Members of the Congressional Black Caucus gathered in Washington on Friday to voice their frustration at the pace of hurricane relief efforts on the Gulf Coast and offered a few specific ideas that they thought might help, such as, every hotel chain in America opening its doors to people evacuated from Louisiana and providing donated accommodations.
Rep. Jesse Jackson Jr., D-Ill., also urged every American air carrier, from United to Delta, to fly planes to New Orleans to remove people from the city and bring them to other cities.
“Why can’t we absorb them in New York, in Chicago, in Virginia, in Washington, D.C.?” Jackson asked, adding “Where are the hotels of America, where is the Hyatt, and the Hilton and the Holiday Inn and the Fairmont? Where are those airlines that we bailed out after 9/11 who suffered greatly because of that unspeakable tragedy as Americans turned away from the travel industry?”
Even as Jackson spoke, the nation’s airlines were beginning an airlift, with up to four flights per hour going in and out of the New Orleans airport to bring supplies and remove evacuees.
This volunteer effort is being coordinated by the Air Transport Association, the trade group that represents airlines.
“The federal government is responding and we’re moving the pace up a little bit but it is simply not fast enough,” Rep. Elijah Cummings, D-Md. said.
Criticism of FEMA
He noted that the $10 billion in disaster relief funds approved by Congress Friday will go to the Federal Emergency Management Agency (FEMA). “I, for one, have not been very impressed with FEMA to date,” Cummings said.
He quoted a passage from the New Testament in which Jesus said, “Whatever you did to the least of these brothers of mine, you did to me.” Cummings concluded, “To the president of the United States, I simply say: God can not be pleased with our response.”
“If they president doesn’t have people competent to do the job, he needs to get rid of them, and put somebody else in who can do the job,” Cummings said.
Asked whether some other agency — such as the Department of Defense — would do a better job than FEMA is doing, Cummings demurred.
The Senate Majority Leader Bill Frist also signaled his dissatisfaction with FEMA Friday, urging Sen. Susan Collins, R-Maine, the chairwoman of the Senate Homeland Security and Government Affairs Committee to hold a hearing to scrutinize FEMA’s hurricane response.
The House members expressed anger at the news media for using the term “refugees” which they regard as insulting and for airing video footage of looters in the city.
Attack of use of the term 'refugees'
“The people are not ‘refugees’ — they are American citizens, they pay taxes, they raise their families... and I wish the media would call them American citizens and not refugees which relegates them to another whole status,” said Rep. Carolyn Cheeks Kilpatrick, D-Mich.
Political observers in the nation’s capitol were still assessing how the frustration and shock from Hurricane Katrina might change the political environment once all members of Congress arrive back in town next week, as well as how the catastrophe might change the political calculus in next year’s elections.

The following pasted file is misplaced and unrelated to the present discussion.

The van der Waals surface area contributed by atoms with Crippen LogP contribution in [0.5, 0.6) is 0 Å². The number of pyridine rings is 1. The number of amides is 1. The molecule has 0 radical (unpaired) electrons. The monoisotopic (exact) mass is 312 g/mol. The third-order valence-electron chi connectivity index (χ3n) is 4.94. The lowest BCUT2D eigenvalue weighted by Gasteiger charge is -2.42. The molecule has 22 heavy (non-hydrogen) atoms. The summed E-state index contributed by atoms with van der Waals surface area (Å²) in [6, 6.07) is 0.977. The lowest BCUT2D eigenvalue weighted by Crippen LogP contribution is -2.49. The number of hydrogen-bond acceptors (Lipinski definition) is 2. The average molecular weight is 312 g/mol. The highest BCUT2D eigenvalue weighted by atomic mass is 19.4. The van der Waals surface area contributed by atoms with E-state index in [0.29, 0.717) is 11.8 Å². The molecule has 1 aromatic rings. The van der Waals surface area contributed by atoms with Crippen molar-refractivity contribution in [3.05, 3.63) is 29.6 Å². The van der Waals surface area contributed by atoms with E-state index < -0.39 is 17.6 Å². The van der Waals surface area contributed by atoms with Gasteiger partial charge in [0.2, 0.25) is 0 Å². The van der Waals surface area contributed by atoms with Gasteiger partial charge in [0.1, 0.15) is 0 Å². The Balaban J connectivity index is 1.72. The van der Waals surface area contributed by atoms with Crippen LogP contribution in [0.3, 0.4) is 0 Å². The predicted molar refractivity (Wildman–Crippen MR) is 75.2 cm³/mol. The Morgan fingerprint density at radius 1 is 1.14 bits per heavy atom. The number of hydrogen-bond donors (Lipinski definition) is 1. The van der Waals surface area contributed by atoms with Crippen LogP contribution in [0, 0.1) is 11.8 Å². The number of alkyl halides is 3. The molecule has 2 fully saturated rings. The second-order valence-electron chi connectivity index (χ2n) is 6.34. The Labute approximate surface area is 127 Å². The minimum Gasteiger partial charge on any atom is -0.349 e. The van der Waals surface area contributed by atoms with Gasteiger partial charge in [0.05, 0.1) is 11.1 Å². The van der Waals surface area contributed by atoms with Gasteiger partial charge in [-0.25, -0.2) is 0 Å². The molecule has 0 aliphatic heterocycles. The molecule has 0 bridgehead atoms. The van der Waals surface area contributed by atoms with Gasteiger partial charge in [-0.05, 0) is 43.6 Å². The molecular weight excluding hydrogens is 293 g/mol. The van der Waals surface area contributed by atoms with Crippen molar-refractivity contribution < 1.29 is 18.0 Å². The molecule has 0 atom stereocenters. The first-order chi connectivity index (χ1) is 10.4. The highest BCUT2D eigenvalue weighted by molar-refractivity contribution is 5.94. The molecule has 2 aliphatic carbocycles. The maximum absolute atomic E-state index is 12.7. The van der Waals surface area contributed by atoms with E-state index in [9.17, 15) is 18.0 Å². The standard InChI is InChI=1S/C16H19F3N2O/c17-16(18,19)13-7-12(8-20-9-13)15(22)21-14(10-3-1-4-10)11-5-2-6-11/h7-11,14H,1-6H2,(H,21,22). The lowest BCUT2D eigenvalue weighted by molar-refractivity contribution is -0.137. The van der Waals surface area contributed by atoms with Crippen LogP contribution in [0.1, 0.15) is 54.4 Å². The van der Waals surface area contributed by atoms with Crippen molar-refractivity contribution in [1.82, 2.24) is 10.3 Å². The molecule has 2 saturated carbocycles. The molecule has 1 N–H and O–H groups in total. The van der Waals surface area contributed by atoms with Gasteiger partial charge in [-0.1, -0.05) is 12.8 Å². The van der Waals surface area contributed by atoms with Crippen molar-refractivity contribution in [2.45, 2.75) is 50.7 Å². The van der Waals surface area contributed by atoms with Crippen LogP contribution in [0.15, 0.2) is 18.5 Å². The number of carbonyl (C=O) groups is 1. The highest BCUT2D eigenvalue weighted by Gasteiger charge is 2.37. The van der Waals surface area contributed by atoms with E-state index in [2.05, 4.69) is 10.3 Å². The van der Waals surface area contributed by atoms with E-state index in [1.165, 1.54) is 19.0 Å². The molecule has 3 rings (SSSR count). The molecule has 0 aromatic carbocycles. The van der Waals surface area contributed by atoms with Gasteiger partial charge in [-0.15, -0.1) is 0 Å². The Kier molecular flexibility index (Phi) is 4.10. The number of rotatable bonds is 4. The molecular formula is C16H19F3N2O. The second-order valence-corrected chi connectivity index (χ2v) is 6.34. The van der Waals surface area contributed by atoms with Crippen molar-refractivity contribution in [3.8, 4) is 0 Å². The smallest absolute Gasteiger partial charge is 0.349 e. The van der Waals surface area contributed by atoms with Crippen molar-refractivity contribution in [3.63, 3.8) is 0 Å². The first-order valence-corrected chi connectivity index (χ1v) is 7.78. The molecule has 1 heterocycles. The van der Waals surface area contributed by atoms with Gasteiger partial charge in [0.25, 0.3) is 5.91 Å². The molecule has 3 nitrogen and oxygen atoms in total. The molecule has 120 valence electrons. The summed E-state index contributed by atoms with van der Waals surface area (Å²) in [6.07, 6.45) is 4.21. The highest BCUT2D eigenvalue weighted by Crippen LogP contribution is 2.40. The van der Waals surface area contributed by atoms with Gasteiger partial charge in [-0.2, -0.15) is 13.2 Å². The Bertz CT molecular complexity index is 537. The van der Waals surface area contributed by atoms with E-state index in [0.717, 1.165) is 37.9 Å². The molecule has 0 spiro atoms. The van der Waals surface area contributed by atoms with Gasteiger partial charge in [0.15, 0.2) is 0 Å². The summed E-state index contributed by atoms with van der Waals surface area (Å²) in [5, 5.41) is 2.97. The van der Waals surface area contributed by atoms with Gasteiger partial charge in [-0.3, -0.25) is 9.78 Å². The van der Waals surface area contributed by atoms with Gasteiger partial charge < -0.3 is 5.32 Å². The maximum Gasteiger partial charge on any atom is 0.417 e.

One campaign theme already seems obvious: some Democrats will argue that the Bush administration and the Republican-controlled Congress is spending too much abroad and should re-focus money on Americans at home.
“The leadership of this nation wants to take freedom and justice all across the world — what about freedom and justice right here in the United States of America?” asked Rep. Stephanie Tubbs Jones, D-Ohio.
“Why is it that the money people pay in taxes is going elsewhere and two (former) presidents are told to go out and collect private funds?” wondered Rep. Diane Watson, D-Calif.
Bring National Guard back
One Republican House member issued a statement that reflected a perhaps bipartisan sense of weariness with overseas commitments.
Rep. Mark Foley, R-Fla., urged Bush to bring home National Guardsmen stationed in Iraq whose homes and families were located in the hurricane's path in the Gulf States.
“This has nothing to do with Iraq," Foley said in a statement. “It has everything to do with the Guardsmen whose families and communities have been decimated by Katrina. I can't imagine how these men and women can focus on their mission in Iraq when their loved ones are homeless and in despair back home.”
Tubbs Jones, who serves on the tax-writing Ways and Means Committee, offered some specific tax ideas to deal with the crisis.
Casualty losses from a natural disaster are generally deductible, but there are limits on how much can be deducted. Tubbs Jones wants to greatly expand that limit.
“There has to be all kinds of tax relief (for hurricane victims) and I think the tax relief that these people need far exceeds the need to deal with estate tax relief and other proposed permanent tax cuts we’ve been contemplating,” Tubbs Jones said.
“Many of the (congressional) districts hit by this hurricane are Republican-led and Republican-dominated and if their constituents rise up, they’ll be pressed to go in a new direction.” She cited the example of Sen. Trent Lott, R- Miss., whose house in Pascagoula, Miss. was destroyed by the storm.